Birkenau

7

27 January, 1945 | The liberation of Auschwitz

Never shall I forget that smoke. … Never shall I forget those flames that consumed my faith forever. Never shall I forget the nocturnal silence that deprived me for all eternity of the desire to live. Never shall I forget those moments that murdered my God and my soul and turned my dreams to ashes. Never shall I forget these things, even if I were condemned to live as long as God himself.

Never.

Elie Wiesel, Night

All the Dachaus must remain standing. The Dachaus, the Belsens, the Buchenwalds, the Auschwitzes—all of them.  They must remain standing because they are a monument to a moment in time when some men decided to turn the earth into a graveyard. Into it they shoveled all of their reason, their logic, their knowledge, but worst of all, their conscience, and the moment we forget this, the moment we cease to be haunted by its remembrance, then we become the gravediggers. Something to dwell on and remember…

Rod Serling, The Twilight Zone, “Deaths-Head Revisited”

When Soviet troops arrived at the Auschwitz concentration camp on the 27th of January, 1945, they found roughly 7,500 living prisoners–most of whom were weak, ill, and starving–and hundreds of corpses. Though the camp remained largely in tact, the retreating S.S. had demolished several buildings, including the gas chambers, in an attempt to hide their crimes. Overall, an estimated 1.1 million people were murdered in Auschwitz between 1940 and 1945, making it the most deadly of all the Nazi concentration and extermination camps. The majority of the victims were Jews.

Auschwitz-Birkenau became a museum in 1947, and the UN appointed January 27th as International Holocaust Remembrance Day.  Seventy years after its liberation, Auschwitz remains the dominant symbol of the Holocaust

3

January 17th 1945: Evacuation of Auschwitz

On this day in 1945, the evacuation of the Auschwitz-Birkenau concentration camp began in Poland. The Soviet army were fast approaching, and the Nazi officials at Auschwitz had already begun the process of dismantling gas chambers and destroying documents in an attempt to hide the war crimes and crimes against humanity that had been committed there in the mass extermination of innocent civilians. The leader of the SS, Heinrich Himmler, ordered the evacuation of the remaining prisoners at the camp as the Red Army closed in on the area. Nearly 60,000 prisoners from Auschwitz were forced on a march toward Wodzisław Śląski (Loslau) where they would be sent to other camps; some 20,000 ended up in the Bergen-Belsen camp in Germany. However, thousands died during the evacuation on the grueling marches, leading to them being called ‘death marches’. 7,500 weak and sick prisoners remained in Auschwitz, and they were liberated by the 322nd Rifle Division of the Soviet Red Army on January 27th 1945. Auschwitz remains one of the most powerful symbols of the Holocaust and the horrific crimes committed by the Nazi regime against Jews and numerous other groups.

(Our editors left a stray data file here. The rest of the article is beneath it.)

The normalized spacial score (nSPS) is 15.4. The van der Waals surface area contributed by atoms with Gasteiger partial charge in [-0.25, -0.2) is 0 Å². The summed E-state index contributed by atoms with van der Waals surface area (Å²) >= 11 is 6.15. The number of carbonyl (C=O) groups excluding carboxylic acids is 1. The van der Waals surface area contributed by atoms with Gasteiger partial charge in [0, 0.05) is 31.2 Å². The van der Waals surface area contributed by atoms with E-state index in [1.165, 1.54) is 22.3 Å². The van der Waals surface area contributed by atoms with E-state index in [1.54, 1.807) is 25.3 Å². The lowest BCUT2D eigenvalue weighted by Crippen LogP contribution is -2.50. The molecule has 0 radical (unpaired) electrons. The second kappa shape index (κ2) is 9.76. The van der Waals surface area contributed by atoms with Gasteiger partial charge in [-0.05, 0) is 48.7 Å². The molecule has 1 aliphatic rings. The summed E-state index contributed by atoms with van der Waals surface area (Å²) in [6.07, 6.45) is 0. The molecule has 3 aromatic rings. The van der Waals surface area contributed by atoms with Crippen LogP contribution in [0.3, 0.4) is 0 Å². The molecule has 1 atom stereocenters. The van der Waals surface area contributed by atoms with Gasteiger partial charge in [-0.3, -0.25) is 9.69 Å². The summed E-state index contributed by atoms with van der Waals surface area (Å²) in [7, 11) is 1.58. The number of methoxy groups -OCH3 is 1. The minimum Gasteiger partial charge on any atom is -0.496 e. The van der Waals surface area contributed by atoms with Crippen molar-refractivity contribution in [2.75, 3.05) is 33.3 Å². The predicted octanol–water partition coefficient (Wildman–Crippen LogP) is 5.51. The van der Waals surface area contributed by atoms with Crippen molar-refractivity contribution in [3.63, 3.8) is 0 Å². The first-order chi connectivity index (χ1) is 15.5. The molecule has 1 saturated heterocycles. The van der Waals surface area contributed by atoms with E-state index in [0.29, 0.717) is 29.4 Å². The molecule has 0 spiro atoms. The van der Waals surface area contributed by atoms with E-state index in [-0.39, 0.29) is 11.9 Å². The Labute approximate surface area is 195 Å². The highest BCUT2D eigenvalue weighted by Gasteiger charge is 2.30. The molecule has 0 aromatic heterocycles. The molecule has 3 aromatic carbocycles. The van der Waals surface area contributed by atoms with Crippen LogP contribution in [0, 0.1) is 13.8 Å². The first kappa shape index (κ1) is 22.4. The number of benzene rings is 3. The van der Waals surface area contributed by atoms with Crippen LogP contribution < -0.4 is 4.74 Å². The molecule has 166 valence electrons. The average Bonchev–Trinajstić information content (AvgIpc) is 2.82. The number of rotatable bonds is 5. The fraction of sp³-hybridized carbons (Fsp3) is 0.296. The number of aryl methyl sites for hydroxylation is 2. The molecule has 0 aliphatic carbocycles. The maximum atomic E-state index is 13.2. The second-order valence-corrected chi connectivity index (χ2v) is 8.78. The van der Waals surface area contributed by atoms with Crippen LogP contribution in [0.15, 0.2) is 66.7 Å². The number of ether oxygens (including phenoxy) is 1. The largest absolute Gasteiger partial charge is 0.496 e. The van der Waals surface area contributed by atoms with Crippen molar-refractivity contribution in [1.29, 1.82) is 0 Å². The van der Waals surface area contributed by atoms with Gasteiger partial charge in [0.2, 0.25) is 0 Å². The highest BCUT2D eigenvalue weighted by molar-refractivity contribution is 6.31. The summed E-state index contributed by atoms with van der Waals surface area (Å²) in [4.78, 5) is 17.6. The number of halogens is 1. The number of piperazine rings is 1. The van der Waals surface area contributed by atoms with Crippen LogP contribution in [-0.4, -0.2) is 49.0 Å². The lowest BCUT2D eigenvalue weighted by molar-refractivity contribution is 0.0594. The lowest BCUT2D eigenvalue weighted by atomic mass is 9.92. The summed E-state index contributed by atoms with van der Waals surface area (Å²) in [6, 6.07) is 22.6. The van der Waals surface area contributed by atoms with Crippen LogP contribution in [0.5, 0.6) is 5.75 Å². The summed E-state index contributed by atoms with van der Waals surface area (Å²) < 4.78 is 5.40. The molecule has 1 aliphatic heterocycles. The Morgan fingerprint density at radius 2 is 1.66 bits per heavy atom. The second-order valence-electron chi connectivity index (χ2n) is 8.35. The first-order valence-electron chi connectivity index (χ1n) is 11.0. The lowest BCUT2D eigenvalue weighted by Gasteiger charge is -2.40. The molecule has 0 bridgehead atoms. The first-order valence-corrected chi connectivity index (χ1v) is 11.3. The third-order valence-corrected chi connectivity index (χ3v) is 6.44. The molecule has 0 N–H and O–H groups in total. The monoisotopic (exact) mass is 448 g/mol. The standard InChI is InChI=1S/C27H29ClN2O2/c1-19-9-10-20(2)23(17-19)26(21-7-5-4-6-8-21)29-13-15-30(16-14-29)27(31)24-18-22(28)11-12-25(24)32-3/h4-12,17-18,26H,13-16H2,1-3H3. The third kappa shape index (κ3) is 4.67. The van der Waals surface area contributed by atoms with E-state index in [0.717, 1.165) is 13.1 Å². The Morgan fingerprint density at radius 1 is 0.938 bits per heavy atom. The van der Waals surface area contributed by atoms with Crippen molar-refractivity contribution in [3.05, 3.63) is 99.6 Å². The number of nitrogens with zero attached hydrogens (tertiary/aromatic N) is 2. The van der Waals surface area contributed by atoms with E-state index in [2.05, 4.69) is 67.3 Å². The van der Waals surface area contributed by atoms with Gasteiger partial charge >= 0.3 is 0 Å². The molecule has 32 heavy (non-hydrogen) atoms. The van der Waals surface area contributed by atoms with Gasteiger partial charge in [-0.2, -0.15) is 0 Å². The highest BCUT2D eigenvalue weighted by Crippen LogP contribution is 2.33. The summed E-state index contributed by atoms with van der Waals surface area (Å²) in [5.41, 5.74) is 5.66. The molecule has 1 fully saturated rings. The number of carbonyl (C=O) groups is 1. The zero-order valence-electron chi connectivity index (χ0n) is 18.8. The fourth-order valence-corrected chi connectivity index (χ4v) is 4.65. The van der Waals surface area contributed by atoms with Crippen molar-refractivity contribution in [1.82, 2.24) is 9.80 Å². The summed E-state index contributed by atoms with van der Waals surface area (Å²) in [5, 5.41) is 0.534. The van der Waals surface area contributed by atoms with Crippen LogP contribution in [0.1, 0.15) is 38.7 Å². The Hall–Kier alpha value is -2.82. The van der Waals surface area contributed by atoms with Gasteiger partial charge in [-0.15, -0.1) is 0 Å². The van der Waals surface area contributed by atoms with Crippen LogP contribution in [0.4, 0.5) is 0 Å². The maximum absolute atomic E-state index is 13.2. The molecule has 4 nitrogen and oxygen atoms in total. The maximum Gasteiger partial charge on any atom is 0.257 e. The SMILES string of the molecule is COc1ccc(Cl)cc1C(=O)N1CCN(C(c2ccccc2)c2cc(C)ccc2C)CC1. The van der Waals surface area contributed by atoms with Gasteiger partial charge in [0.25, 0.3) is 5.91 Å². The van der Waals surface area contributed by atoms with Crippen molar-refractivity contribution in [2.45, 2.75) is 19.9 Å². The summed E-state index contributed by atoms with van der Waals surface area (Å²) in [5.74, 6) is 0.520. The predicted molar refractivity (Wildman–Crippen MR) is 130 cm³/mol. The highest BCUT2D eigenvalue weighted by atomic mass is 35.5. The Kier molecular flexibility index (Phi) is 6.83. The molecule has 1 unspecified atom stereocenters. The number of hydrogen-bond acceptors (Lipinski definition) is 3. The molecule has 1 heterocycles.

A young, handicapped, Hungarian Jewish man from Subcarpathia (now, largely in Ukraine) born with dwarfism, sits in a wicker chair at Auschwitz-Birkenau during selections, in which camp officials would decide which arrivals would be gassed and which would be kept alive for slave labor. Although most arrivals with disabilities were immediately selected for the gas chamber, some were spared immediate death for grisly experiments performed at the camp by SS-Hauptsturmführer and camp physician Dr. Josef Mengele. The fate of this young man is unknown. Because he was photographed by camp personnel, it is likely that he was singled out for Mengele’s experiments. Mengele used Auschwitz as an opportunity to continue his anthropological studies and research on heredity, using inmates for human experimentation. The experiments had no regard for the health or safety of the victims and most died or were killed. He was particularly interested in twins, people with heterochromia iridium (eyes of two different colors), individuals with forms of dwarfism, and people with unique physical abnormalities. Auschwitz-Birkenau, Auschwitz, Province of Silesia, Germany (now and prior to the German occupation of Poland: Oświęcim, Lesser Poland, Poland). May 1944. Image taken by either SS-Hauptscharführer Bernhardt Walter or his assistant, SS-Unterscharführer Ernst Hofmann.

«Puoi chiedergli che tipo di campo è? Perché sono qui?»
«Dice che si tratta di un campo di lavoro per… Indesiderati, sgraditi penso…»
«Criminali?»
«No… Dottori, musicisti, impiegati, contadini, scrittori, sarti ed intellettuali. Gente normale.
Ebrei.
Polacchi e zingari.»


“Grido di disperazione ed ammonimento all’umanità sia per sempre questo luogo dove i nazisti uccisero circa un milione e mezzo di uomini, donne e bambini, principalmente ebrei, da vari paesi d’Europa.”
Auschwitz - Birkenau
1940-1945

(Foto mia)

Auschwitz-Birkenau Memorial & Museum, Oswiecim, Poland, June 19, 2016

(Because we all want ice cream, hot dogs and pizza after seeing how the Nazis and their collaborators industrialized mass murder, resulting in the genocide of some 6 million Jews and millions of Roma, Jehovah Witnesses, gay men, the disabled, political prisoners, prisoners of war and other opponents.)